William A. Collins and Emily Schwartz Greco: Just don’t say climate change
Our weather keeps getting weirder. We’re seeing record-busting heat waves, droughts, thaws, and forest fires, freakish “derecho” storms, and spring striking weeks too early. Most of these trends are either caused or exacerbated by another, underlying problem: climate change.
Yet the more extreme our weather becomes, the less attention the media pays to this deadly scourge. Conservative politicians, determined to deny the existence of global warming, are taking advantage of this information vacuum to mandate collective ignorance.
Consider a new North Carolina law that dictates how the state should go about forecasting the state’s swelling sea levels.
Lawmakers and lobbyists were shaken up by a 2010 report from the state’s Coastal Resources Commission. The members of the panel that drafted this straightforward document, which included several retired Army Corps of Engineers experts, dared assert that North Carolina should prepare to deal with an estimated 39-inch rise in its sea levels by the end of this century. That kind of increase would put 200,000 square miles of coastal land at risk.
Since this finding clashed with their brand of climate change denial and would have had major repercussions for real-estate developers, lawmakers tried banning the pursuit of this kind of scientific research.
An early version of North Carolina’s new law was so absurd that comedian Stephen Colbert ridiculed it on his TV show, prompting lawmakers to water it down.
Although North Carolina Governor Beverly Perdue, a Democrat, urged Republican lawmakers to reconsider their blatant disregard for scientific integrity, she nonetheless neglected to either veto or sign the bill — ushering it into law.
Virginia lawmakers engaged in a similar ruse. They stripped any mention of climate change or sea levels from a proposal to fund research on the impact of, well, climate change on sea levels in the commonwealth.
This willful ignorance pervades Congress too. Conservatives like Sen. Jim Inhofe regularly oppose federal effort to assess or address climate change. “I thought it must be true until I found out what it cost,” the Oklahoma Republican accidentally explained during an interview with Rachel Maddow.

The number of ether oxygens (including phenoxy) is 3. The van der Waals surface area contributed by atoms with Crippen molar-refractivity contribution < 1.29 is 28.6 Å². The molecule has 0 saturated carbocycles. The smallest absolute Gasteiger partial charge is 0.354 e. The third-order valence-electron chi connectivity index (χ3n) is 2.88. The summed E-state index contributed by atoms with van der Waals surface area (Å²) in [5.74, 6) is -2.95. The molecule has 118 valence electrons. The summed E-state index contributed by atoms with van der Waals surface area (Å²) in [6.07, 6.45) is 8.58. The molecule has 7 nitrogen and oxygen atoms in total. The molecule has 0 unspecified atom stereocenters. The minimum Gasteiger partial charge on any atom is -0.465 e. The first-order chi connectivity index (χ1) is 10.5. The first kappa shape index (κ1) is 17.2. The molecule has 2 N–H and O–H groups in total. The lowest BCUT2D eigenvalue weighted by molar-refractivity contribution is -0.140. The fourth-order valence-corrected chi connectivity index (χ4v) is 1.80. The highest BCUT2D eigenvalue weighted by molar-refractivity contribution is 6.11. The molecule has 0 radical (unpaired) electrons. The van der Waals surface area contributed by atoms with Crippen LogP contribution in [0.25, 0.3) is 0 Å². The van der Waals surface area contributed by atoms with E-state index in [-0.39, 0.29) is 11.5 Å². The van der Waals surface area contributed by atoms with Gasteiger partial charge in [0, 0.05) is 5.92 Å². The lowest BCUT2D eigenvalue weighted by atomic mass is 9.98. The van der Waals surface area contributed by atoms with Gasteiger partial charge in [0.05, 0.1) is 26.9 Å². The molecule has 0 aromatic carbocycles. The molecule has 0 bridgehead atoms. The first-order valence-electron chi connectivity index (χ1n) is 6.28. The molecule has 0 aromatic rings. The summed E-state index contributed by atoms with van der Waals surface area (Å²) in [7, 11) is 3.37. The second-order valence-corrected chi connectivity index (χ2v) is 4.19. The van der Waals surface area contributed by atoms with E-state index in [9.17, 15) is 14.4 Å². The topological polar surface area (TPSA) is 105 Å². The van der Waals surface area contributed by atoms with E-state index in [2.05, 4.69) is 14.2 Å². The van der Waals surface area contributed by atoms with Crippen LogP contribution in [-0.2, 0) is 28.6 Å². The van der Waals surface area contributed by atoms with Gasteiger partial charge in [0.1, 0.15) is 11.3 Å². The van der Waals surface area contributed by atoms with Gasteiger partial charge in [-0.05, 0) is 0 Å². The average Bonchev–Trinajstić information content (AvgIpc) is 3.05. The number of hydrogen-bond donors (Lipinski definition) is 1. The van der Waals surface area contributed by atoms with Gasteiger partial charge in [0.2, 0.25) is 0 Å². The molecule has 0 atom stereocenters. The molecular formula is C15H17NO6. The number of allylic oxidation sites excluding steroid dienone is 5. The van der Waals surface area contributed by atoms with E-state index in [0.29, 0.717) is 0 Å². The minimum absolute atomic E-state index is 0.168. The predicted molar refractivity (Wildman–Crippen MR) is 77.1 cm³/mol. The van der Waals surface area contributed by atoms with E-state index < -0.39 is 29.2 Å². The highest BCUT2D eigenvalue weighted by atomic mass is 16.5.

But making the systemic changes required to slow climate change will cost far more if we wait — that’s a big part of what Al Gore dubbed “an inconvenient truth.”
Gore, like other major climate-action advocates, sacrificed his stature to take the high road in this fight. Remember the former vice president’s great speech at the Democratic National Convention? Oh, right, he didn’t make the cut this year.
Maybe that had something to do with Gore’s harsh critique of Obama’s climate record in Rolling Stone magazine last year. He also skewered the media’s spineless coverage in that essay, which probably didn’t endear him to many journalists.
Mohamed Nasheed, the former president of the Maldives, is another vanishing climate celebrity. As the leader of the world’s lowest-lying nation, he vociferously pointed to his country’s flood-prone status, and trumpeted the need for action. His influence was short-lived. Moneyed interests quickly arrived to support restoration of the dictator whom he had replaced, and Nasheed was soon overthrown in a disputed coup. Sadly, Washington was quick to recognize the Maldives’ new government.
At the same time, Americans are being fed a steady diet of climate misinformation from a growing number of supposed experts funded by coal, oil, and gas companies. In some cases, this hot air is now required reading in schools, thanks to the ease with which energy companies exercise their fabled muscle on pliable legislatures.
As our planet heats up, we’re still eating too much beef, burning too much oil, fracking too much natural gas, using too much air conditioning, and mining too much coal. Why should we worry about these things, after all, if so many of our leaders are determined not to worry about climate change?
Emily Schwartz Greco is the managing editor of OtherWords, a non-profit national editorial service run by the Institute for Policy Studies.
William A. Collins is a former state representative and a former mayor of Norwalk, Connecticut. OtherWords.org